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The Star
Dec. 19, 2012
By Olivia Ward

For Canada’s international human rights standing, 2012 was an annus horribilis.

This year three UN expert committees rated the country’s performance on meeting rights commitments — and returned a failing grade.

“These mandatory reviews are carried out every four or five years, and it just happened that this year Canada was the focus of three,” said Alex Neve, who heads Amnesty International Canada. “It’s a wake-up call that although we have things to be proud of, there are many fronts where we have long-standing issues that need to be addressed.”

An Amnesty report released Wednesday says that committees on racial discrimination, prevention of torture and children’s rights found “a range” of “ongoing and serious human rights challenges,” especially for indigenous peoples.

Anonymous hackers’ Twitter account suspended, reinstated

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NBC News
Dec. 19, 2012
By Suzanne Choney

For the second time in a month, one of the Twitter accounts used by the hacking group known as Anonymous was suspended. But this time the account, @YourAnonNews, with more than three-quarter of a million followers, was reinstated.

“You can’t suspend an idea,” @YourAnonNews tweeted Wednesday.

Indeed, you can’t, but the Twitter account was suspended briefly Wednesday; Twitter told NBC News it doesn’t comment on “individual accounts for privacy and security reasons.” The @YourAnonNews account is one of the hacking collective’s most followed on the short messaging blog.

Hacktivists strike Westboro Baptist Church over Newtown tragedy

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RT
Dec. 17, 2012

Hacktivists with the Anonymous movement and other online groups have waged a war on the Westboro Baptist Church following news that the group plans to demonstrate on the site of the Shady Hook Elementary School massacre.

Shirley Phelps-Roper of the notorious Westboro Baptist Church announced Friday that the Topeka, Kansas-based religious group would be picketing in Newtown, Connecticut, where less than five hours earlier a shooter opened fire killing more than two dozen people, mostly children.

“Westboro will picket in CT,” Shirley Phelps-Roper, a lawyer and spokesperson for the group, confirmed Friday afternoon over Twitter. On Saturday, she added, “Westboro will picket Sandy Hook Elementary School to sing praise to God for the glory of his work in executing his judgment.”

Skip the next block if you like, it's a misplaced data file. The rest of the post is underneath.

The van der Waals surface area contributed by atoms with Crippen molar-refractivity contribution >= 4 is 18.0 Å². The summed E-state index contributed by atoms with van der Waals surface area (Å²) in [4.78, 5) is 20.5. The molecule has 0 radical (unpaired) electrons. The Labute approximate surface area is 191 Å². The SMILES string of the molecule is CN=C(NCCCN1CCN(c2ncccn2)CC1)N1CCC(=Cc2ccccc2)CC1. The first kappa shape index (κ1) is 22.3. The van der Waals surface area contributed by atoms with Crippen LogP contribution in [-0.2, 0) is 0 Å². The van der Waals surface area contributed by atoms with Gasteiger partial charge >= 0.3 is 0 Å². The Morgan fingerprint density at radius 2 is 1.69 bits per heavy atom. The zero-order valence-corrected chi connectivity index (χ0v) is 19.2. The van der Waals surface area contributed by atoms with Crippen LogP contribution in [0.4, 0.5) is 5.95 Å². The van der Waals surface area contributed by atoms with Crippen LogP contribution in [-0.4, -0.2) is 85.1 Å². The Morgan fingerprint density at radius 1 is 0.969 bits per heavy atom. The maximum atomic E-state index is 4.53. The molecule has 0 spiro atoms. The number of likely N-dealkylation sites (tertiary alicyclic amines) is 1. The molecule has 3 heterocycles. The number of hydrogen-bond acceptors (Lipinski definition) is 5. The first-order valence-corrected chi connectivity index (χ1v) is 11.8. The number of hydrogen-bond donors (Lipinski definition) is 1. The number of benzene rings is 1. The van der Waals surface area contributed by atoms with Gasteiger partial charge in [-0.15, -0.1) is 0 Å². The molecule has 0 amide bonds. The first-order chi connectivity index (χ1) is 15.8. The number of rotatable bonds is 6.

Google boss: I’m very proud of our tax avoidance scheme

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The Independent
Dec. 13, 2012
By Nikhil Kumar, Oliver Wright

The head of the internet giant Google has defiantly defended his company’s tax avoidance strategy claiming he was “proud” of the steps it had taken to cut its tax bill which were just “capitalism”.

In an interview in New York Eric Schmidt, Google’s Chairman, confirmed the company had no intention of paying more to the UK exchequer. Documents filed last month show that Google generated around £2.5 billion in UK sales last year but paid just £6m in corporation tax.

The Californian based search giant has also been revealed to have sheltered nearly $10bn of its revenues in Bermuda allowing it to avoid some $2bn in worldwide income taxes in 2011.

Everyone is fair game: Spy agency conducts surveillance on all US citizens

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RT
Dec. 13, 2012

The Obama administration overruled recommendations from within the US Department of Homeland Security and implemented new guidelines earlier this year that allow the government to gather and analyze intelligence on every single US citizen.

Since the spring, a little-know intelligence agency outside of Washington, DC has been able to circumvent the Fourth Amendment to the US Constitution and conduct dragnet surveillance of the entire country, combing massive datasets using advanced algorithms to search and seize personal info on anyone this wish, reports the Wall Street Journal this week.

There’s no safeguard that says only Americans with criminal records are the ones included, and it’s not just suspected terrorists that are considered in the searches either. The National Counterterrorism Center (NCTC) has been provided with entire government databases and given nearly endless access to intelligence on everyone in the country, regardless of whether or not they’ve done anything that would have made them a person of interest. As long as data is “reasonably believed” to contain “terrorism information,” the agency can do as they wish.

CIA ‘tortured and sodomised’ terror suspect, human rights court rules

Khaled el-Masri

Guardian
Dec. 13, 2012
By

CIA agents tortured a German citizen, sodomising, shackling, and beating him, as Macedonian state police looked on, the European court of human rights said in a historic judgment released on Thursday.

In a unanimous ruling, it also found Macedonia guilty of torturing, abusing, and secretly imprisoning Khaled el-Masri, a German of Lebanese origin allegedly linked to terrorist organisations.

Masri was seized in Macedonia in December 2003 and handed over to a CIA “rendition team” at Skopje airport and secretly flown to Afghanistan.